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How to Make Your Professor Your Biggest Ally

How to Make Your Professor Your Biggest Ally

Communications faculty Mel Homan teaching in her BAS Classroom.

Although you wouldn’t dare say it to their face, professors probably fall in the group of people that you don’t want to see more than you’re required to. They already require your attention for around 3 hours a week, so why do they deserve more of your precious brain real estate? The reasoning should actually be the primary reason you decided to pursue a higher education. Your instructors are professionals and experts who actually care about what they’re teaching. This alone makes them extremely valuable as connections in your network that should be (at least) doubling during your college years.

Some of them are simply cool human beings to know and learn more about, and you may find that you actually have quite a bit in common! Learning how to make connections with your professors is a vital skill to pick up, so here is where your friendly neighborhood Student Voice throws you some nifty tips ‘n tricks… for FREE!

Become an active participant in class

“Well, that’s disappointing. You’re telling me that I have to talk to professors AND stop hiding behind my laptop screen the entire class period? What a bogus tip, Student Voice.” Hear me out! The best way to make a good first impression on a professor is to be an active participant in discussion, ask interesting questions, and follow all of the instructions you are given.

Making this good first impression is crucial, as your professor will likely remember your name and associate it with your good performance in class. This lays a sweet groundwork for later steps in this process, namely in getting that elusive letter of recommendation. Give them a reason to like you.

Not only will participating in class attract the attention of your professor, but it’ll benefit your grades and make it easier to form better study habits. A little two-for-one-special! How’s that for a “bogus tip?”

Take advantage of office hours and find a common thread

No, office hours aren’t listed to simply take up space on a syllabus. Professors actually set aside time out of their day to help foster student success. You may want to make an appointment with them, but even if you don’t, they’ll probably be there – waiting. Not like they’re a robot, though, as they are actual humans doing their job.

Say it with me: Professors are people, too. While you should definitely come prepared with questions regarding assignments and the big upcoming tests, treat them as a human. Ask them about their career, their educational background, and their hobbies. Believe it or not, your teachers are not monsters focused solely on destroying your sanity in an 18-week period. They also enjoy talking about things outside of school, so use this as an opportunity to connect.

Through natural conversation, you may find that you share a favorite sports team, a favorite vacation destination, or play the same video game in your same nonexistent free times. Finding this common thread on a personal level gives the professor a final piece of information to associate with your name.  This is the name of the game when it comes to networking – connecting with people on a human level and building lasting working relationships that are mutually beneficial for both parties.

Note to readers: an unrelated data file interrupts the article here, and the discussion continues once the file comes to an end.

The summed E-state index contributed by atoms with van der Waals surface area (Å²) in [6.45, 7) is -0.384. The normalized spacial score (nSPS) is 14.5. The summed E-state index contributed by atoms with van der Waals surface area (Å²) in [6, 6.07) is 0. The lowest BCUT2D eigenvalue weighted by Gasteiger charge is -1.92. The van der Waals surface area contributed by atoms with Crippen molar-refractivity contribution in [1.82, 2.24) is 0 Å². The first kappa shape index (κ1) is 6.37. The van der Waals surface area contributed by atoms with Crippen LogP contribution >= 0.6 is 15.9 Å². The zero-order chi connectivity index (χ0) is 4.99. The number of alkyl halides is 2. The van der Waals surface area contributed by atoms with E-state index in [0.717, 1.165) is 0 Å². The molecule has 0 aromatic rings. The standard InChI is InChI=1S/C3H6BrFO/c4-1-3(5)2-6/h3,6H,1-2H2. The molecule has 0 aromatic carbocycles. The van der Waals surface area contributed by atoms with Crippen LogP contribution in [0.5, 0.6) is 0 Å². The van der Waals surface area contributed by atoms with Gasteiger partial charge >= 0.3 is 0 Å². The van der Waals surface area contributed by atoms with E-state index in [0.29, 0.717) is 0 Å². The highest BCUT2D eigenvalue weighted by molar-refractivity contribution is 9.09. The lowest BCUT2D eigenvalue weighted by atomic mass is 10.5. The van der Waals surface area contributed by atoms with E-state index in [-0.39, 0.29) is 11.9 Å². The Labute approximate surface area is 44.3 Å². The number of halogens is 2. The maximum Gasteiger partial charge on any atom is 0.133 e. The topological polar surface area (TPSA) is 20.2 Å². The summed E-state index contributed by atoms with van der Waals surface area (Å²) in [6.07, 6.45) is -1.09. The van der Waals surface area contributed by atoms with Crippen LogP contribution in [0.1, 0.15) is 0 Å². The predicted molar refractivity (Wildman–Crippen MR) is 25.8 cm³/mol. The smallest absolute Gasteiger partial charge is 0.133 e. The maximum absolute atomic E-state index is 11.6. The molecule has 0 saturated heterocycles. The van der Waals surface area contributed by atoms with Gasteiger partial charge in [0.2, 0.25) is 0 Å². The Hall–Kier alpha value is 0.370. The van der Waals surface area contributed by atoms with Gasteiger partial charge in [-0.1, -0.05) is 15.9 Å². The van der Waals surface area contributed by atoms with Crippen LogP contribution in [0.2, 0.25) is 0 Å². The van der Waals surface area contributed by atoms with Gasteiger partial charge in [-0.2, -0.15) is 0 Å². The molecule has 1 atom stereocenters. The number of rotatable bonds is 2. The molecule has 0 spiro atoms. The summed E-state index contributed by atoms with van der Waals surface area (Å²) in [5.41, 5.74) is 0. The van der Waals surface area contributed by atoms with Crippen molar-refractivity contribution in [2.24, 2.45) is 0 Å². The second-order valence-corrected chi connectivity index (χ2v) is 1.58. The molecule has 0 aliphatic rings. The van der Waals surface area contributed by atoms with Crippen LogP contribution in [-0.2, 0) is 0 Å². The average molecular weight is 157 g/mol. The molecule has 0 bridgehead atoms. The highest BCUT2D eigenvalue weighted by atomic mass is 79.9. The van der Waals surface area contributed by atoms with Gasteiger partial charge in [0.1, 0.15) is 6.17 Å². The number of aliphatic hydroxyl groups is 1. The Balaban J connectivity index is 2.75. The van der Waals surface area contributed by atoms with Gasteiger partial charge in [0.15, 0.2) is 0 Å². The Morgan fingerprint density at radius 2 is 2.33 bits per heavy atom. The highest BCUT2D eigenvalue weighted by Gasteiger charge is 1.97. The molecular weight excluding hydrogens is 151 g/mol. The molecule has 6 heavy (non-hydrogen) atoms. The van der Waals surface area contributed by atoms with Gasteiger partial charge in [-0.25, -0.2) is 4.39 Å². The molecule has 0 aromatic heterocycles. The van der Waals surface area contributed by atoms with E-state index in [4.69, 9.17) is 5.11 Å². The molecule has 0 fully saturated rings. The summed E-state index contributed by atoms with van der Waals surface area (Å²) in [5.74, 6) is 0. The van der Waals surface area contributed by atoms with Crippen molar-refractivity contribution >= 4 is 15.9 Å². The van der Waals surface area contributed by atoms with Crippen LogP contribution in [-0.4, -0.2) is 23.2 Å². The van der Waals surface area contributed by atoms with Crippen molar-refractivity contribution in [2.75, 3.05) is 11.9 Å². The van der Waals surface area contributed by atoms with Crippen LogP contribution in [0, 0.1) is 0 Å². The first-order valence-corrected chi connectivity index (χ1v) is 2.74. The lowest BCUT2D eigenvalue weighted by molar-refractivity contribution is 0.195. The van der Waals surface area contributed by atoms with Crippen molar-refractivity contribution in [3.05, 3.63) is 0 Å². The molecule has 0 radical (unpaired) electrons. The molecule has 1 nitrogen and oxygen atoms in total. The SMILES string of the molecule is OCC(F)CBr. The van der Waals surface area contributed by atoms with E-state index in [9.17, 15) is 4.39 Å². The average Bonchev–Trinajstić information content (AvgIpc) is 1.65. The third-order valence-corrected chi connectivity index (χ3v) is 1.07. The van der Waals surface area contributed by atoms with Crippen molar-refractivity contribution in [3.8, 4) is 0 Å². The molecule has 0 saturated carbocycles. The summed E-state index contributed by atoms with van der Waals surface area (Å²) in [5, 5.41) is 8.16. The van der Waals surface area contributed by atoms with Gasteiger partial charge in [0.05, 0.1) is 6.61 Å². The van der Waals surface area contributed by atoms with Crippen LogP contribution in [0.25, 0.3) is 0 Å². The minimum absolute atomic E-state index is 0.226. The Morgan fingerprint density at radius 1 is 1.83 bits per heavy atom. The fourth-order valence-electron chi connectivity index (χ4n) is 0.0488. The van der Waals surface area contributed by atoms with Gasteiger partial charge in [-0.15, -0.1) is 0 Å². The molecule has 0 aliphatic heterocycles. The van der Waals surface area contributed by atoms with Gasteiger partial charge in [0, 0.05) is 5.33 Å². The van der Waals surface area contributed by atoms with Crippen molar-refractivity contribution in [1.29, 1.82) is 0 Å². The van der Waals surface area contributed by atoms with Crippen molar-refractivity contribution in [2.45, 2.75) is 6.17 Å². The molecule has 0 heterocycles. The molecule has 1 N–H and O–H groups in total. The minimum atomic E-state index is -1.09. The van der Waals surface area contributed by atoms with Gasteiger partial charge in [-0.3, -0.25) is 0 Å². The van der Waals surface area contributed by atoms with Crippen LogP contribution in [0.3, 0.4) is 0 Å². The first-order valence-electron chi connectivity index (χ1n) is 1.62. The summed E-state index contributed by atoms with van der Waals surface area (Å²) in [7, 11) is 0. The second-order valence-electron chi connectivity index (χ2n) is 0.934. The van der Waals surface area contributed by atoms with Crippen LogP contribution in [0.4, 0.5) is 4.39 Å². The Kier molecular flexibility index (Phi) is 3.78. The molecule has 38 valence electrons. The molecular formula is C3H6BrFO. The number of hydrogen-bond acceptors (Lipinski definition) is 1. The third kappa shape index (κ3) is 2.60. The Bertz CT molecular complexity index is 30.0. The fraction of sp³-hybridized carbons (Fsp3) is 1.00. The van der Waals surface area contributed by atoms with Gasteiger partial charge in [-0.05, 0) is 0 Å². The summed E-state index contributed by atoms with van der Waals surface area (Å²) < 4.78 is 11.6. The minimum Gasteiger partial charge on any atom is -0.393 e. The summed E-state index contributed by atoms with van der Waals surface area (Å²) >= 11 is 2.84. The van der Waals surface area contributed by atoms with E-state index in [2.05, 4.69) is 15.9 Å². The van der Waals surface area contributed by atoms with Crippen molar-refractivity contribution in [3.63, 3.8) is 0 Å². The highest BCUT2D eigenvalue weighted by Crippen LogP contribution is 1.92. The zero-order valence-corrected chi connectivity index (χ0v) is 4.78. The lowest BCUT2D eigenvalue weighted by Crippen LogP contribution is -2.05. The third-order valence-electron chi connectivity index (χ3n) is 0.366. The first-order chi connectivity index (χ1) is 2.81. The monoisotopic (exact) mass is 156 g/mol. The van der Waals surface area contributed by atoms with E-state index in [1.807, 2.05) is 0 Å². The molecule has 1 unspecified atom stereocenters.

Follow up!

Despite all of the effort you’ve put into forging a connection with your professors, I haven’t even gotten into the most important part of the process – following up. What really will set you apart from the pack is how well you keep the connection alive. After every meeting, thank the professor for speaking to you.

When the class is finished, thank them for teaching you and give them a brief recap of what you’ve taken from the class. That will show that you actually cared about the class rather than just the grade on your transcript. It doesn’t stop there, though.

Professors love hearing from their former students about their current plans and recent successes. Connections fade over time, and professors are great connections to hold on to for as long as possible.

Should you ask for a letter of recommendation?

Ah, one of the biggest reasons to create and maintain a connection with professors. One of the most common mistakes that college students make is that they don’t know when it is appropriate to ask for a letter of recommendation.

When applying for research opportunities, scholarships, graduate assistantships, and virtually anything else, references and letters of recommendation from faculty are what can make or break you. They advise you to ask those who can give an honest report on why you (from experience) should be considered. You’ll want to pick a professor that can recall specific instances where you either made an impact on the class or on themselves as a teacher.

Professors love to recommend their former students, but they don’t appreciate being asked if you never really made a connection with them. If you follow the tips in this article, however, you should have a full arsenal of faculty to ask for recommendations from.  One way you can utilize a recommendation online is by asking that same professor to post your recommendation on your Linkedin profile so employers can see that you are capable of networking and taking advantage of your college experience.

To make a long story short, you’re not going to find a better ally for your professional career than the people you are paying to teach you. These are industry professionals who want you to succeed, so use their knowledge and connections by showing them that you want to succeed yourself. I promise that you won’t regret it when applying for that first big job, as long as you don’t forget to thank them when all is said and done!


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